Australia's DPI&F steps up the fight against tilapia
The Department of Primary Industries and Fisheries (DPI&F) officers have taken steps to control the pest fish tilapia by successfully eradicating the species from a key Gulf region waterway.
DPI&F senior fisheries biologist Malcolm Pearce said the exercise carried out in a section of Eureka Creek was a first for Queensland.
Pearce said while fish poison has been used in closed waterways to remove this species, there was never once where a flowing waterway had to be dammed and a section of the system treated. The exercise has successfully wiped out dozens of tilapia.
If the action was not executed, the tilapia could have infested the entire Mitchell River catchment and the greater Gulf of Carpentaria.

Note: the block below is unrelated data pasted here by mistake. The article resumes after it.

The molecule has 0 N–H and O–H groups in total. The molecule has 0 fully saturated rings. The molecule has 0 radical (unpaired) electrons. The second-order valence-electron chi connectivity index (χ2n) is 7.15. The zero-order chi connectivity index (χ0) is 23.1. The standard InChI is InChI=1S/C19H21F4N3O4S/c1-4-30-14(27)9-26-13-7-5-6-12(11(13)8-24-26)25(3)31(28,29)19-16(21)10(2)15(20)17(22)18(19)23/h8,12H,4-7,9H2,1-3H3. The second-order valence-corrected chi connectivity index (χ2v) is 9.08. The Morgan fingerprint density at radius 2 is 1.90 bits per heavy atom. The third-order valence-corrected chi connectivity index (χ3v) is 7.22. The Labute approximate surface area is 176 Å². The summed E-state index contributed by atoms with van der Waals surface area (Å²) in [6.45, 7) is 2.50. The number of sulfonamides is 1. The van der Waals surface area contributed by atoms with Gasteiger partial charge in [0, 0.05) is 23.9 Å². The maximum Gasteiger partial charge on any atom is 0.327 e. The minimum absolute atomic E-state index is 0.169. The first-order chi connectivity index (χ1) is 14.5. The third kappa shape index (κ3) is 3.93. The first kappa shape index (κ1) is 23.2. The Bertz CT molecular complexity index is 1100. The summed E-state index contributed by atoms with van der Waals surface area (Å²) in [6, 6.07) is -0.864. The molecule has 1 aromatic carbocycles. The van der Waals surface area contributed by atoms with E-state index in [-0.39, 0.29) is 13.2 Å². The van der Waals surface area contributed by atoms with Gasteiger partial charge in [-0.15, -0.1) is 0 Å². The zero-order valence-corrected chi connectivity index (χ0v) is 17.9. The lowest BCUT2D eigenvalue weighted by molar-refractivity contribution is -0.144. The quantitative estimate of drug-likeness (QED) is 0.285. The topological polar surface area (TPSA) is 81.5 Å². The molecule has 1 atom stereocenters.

An infestation of this extent would have had a great impact on recreational and commercial fishing in the Gulf as tilapia would decimate the native fish population.
Pearce said tilapia were considered one of the world's worst 100 introduced species and have also been dubbed the cane toad of the waterways.
A single pair of adult tilapia can produce more than 1000 offspring within a 12-month period. After damming a section of the creek, officers treated the area with the fish poison Rotenone.
Rotenone is an environmentally approved control method that is commonly used in farming in Queensland. It dissipates within 12 hours and is only harmful to species that breathe through their gills such as fish.
To ensure the large native fish in the area were not harmed, they were removed from the area using electro-fishing methods before the poison was applied.
DPI&F will continue to conduct surveillance in the area to evaluate the overall success of the exercise.
Under Section 89 of the Fisheries Act 1994, a person must not possess pest fish such as tilapia. The maximum penalty is $150,000.